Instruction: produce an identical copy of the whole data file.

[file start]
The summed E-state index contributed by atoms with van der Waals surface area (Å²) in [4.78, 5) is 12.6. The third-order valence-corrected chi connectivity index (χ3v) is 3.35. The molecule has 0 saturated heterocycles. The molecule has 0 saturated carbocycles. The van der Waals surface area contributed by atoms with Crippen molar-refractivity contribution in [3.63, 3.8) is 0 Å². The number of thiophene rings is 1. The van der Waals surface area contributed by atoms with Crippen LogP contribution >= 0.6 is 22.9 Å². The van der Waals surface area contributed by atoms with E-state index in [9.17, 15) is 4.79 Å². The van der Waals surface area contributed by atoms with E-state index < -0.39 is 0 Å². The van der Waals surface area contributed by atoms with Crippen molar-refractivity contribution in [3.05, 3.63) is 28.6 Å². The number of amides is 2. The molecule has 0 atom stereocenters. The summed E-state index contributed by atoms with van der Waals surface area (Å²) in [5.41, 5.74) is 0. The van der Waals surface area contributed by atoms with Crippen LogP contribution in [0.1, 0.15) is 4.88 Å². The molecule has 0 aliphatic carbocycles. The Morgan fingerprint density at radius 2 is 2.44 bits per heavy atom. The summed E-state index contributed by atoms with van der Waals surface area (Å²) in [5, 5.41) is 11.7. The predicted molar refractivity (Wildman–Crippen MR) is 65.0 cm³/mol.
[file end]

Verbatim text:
The summed E-state index contributed by atoms with van der Waals surface area (Å²) in [4.78, 5) is 12.6. The third-order valence-corrected chi connectivity index (χ3v) is 3.35. The molecule has 0 saturated heterocycles. The molecule has 0 saturated carbocycles. The van der Waals surface area contributed by atoms with Crippen molar-refractivity contribution in [3.63, 3.8) is 0 Å². The number of thiophene rings is 1. The van der Waals surface area contributed by atoms with Crippen LogP contribution >= 0.6 is 22.9 Å². The van der Waals surface area contributed by atoms with E-state index in [9.17, 15) is 4.79 Å². The van der Waals surface area contributed by atoms with E-state index < -0.39 is 0 Å². The van der Waals surface area contributed by atoms with Crippen molar-refractivity contribution in [3.05, 3.63) is 28.6 Å². The number of amides is 2. The molecule has 0 atom stereocenters. The summed E-state index contributed by atoms with van der Waals surface area (Å²) in [5.41, 5.74) is 0. The van der Waals surface area contributed by atoms with Crippen LogP contribution in [0.1, 0.15) is 4.88 Å². The molecule has 0 aliphatic carbocycles. The Morgan fingerprint density at radius 2 is 2.44 bits per heavy atom. The summed E-state index contributed by atoms with van der Waals surface area (Å²) in [5, 5.41) is 11.7. The predicted molar refractivity (Wildman–Crippen MR) is 65.0 cm³/mol.